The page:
http://www.ncbi.nlm.nih.gov:80/entrez/query.fcgi?cmd=Retrieve&db=PubMed&list_uids=9826279&dopt=Abstract http://www.ncbi.nlm.nih.gov:80/entrez/query.fcgi?cmd=Retrieve&db=PubMed&list_uids=10487228&dopt=Abstract http://www.ncbi.nlm.nih.gov:80/entrez/query.fcgi?cmd=Retrieve&db=PubMed&list_uids=9921754&dopt=Abstract
"Thank you for responding! I've forwarded the information to (my vet). Do you feel that it is worth a try since radiation is not available here and mandibulectomy seems too much to ask of a 14 year old dog? I feel that the general consensus of veterinarians is that the pets do better with the surgery than the "owners" do -- i just feel that since there's a high rate of recurrence even with surgery that i just don't want to do that. I don't understand why it (bleomycin) sounds so good in the Yoshida studies but there's no mention of it anywhere else!? Can you shed any light on that for me? Is information available as to dosages, procedures, etc. if the bleomycin is something we decide to try? I very much appreciate any and all information."
In regard to your specific questions:
>>>Do you feel that it is worth a try since radiation is not available here and mandibulectomy seems too much to ask of a 14 year old dog?
I think that risks to benefits must be weighed for each possible approach. Clearly, older dogs run higher risks related to anesthesia required for surgery. Additionally, hemimandibulectomy is a quite involved surgery that typically results in long-term physical and functional deformity. According to Yoshida's observations, intralesional administration of bleomycin resulted in no observable adverse reactions. Under these circumstances, and in light of the reported success of intralesional bleomycin administration, this may offer a viable alternative to surgery with lower risk for complications.
>>> i just feel that since there's a high rate of recurrence even with surgery that i just don't want to do that.
Recurrence is high in patients that receive only wide-marginal surgical excision of the acanthomatous epulides. In contrast, hemimandibulectomy is generally curative.
>>>I don't understand why it (bleomycin) sounds so good in the Yoshida studies but there's no mention of it anywhere else!?
Actually, bleomycin is commonly used either alone or in combination with radiation therapy for many oral forms of cancer, particularly squamous cell carcinoma. Many of the studies being conducted on oral cancers have come out of Japan, where there is a higher prevalence of oral cancers. The Japanese have been using bleomycin, radiation, and surgery for many years now in the treatment of these tumors. Japan has some of the top oncology specialists in this area of treatment. Unfortunately, however, in medicine, there are limitations that occur in regard to dissemination and acquisition of information. There is simply not enough time for those in general practice to sift through all the clinical data that becomes available on a daily basis in all the different areas of medicine. Additionally, Yoshida et al.'s report on intralesional administration of bleomycin (a novel approach, since bleomycin is typically administered intravenously for treatment of oral cancers) only documented results for 4 dogs. Though all four dogs had complete remissions, a study group of this size constitutes only anecdotal observations (i.e. these results may not represent the therapeutic response that would be encountered in the general population of the dogs diagnosed with epulides).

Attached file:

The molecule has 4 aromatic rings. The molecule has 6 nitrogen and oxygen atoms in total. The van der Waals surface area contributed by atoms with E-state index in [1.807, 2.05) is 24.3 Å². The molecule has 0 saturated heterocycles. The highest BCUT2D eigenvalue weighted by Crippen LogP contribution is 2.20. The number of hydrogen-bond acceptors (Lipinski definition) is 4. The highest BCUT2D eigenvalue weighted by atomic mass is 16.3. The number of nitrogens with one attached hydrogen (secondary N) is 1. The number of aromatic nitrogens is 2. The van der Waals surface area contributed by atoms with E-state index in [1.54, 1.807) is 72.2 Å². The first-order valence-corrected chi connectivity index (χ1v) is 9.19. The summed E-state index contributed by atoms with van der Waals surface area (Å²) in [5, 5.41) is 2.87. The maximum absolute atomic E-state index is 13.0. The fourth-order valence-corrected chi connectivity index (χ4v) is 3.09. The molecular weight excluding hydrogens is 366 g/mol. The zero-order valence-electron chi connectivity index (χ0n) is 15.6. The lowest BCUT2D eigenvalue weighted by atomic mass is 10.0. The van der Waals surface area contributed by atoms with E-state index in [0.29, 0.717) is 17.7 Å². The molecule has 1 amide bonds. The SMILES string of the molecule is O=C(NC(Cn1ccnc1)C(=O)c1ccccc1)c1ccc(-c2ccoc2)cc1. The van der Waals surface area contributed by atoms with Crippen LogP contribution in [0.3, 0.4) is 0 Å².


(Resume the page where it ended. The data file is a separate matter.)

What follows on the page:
>>>Is information available as to dosages, procedures, etc. if the bleomycin is something we decide to try?
Yoshida used 5 mg bleomycin administered once per week intralesionally for 3 to 8 weeks, longer if necessary. Your vet will be able to access the complete procedure in the reference paper I provided to you earlier.
" I have an eleven years old boxer,a female...,which is very sick. In April,last year,she suffered a surgical intervention for a tumore of soft tissue situated on her left cheek.The hystopathological exam showed a "NEUROFIBROMA". After five months the tumore reappeared and the byopsy said "cancer-neurofibrosarcoma". She suffered a second surgical intervention in which she lost her left eye,the orbit and a part of the zygomatic arch.The vet tried to stop the evolution using specific anti cancer drugs such as Vincristine,Adriamycine,Ciclofosfamide. She felt very bad and I had to interrupt the treatment. Meanwhile,the hystopathological exam of the extirpated tumore (eye, orbit...) said 'Schwannoma' (NEUROFIBROMA, NO CANCER). She was O.K. till December when I saw the tumore starting to grow again. In January, a third intervention left her without a part of her masseter muscle. In spite of all these,she feels O.K.,her behaviour is normal,she eats,she plays (her physical condition is excellent) - she's happy. Her blood tests and echographic exams of the internal organes are O.K. too. The problem is that now I see the tumore beginning to grow,and the vet is out of answers ... Could you,please,tell us what can we do to stop the evolution of the tumore? Do you know any other treatment? I thought that,as long as she is fighting with the disease and wants to live, I have to help her, I have to do everything is possible; I own her that!..."
I wish I had good news for you, but as you may know at this point, neurofibroma is an extremely difficult form of cancer to cure. Though it does not have a high metastatic rate (spreading to distant organs), it is extremely locally invasive and even when it appears that the entire tumor is excised, neurofibroma will still, in most cases, recur. The most anyone can hope to accomplish is to slow the progression of the disease. Surgery and systemic chemotherapy are palliative options that you have already explored. Because (your dog) has already undergone extensive surgery at this point and because she did not tolerate the side-effects of systemic chemotherapy very well, the options are becoming fewer.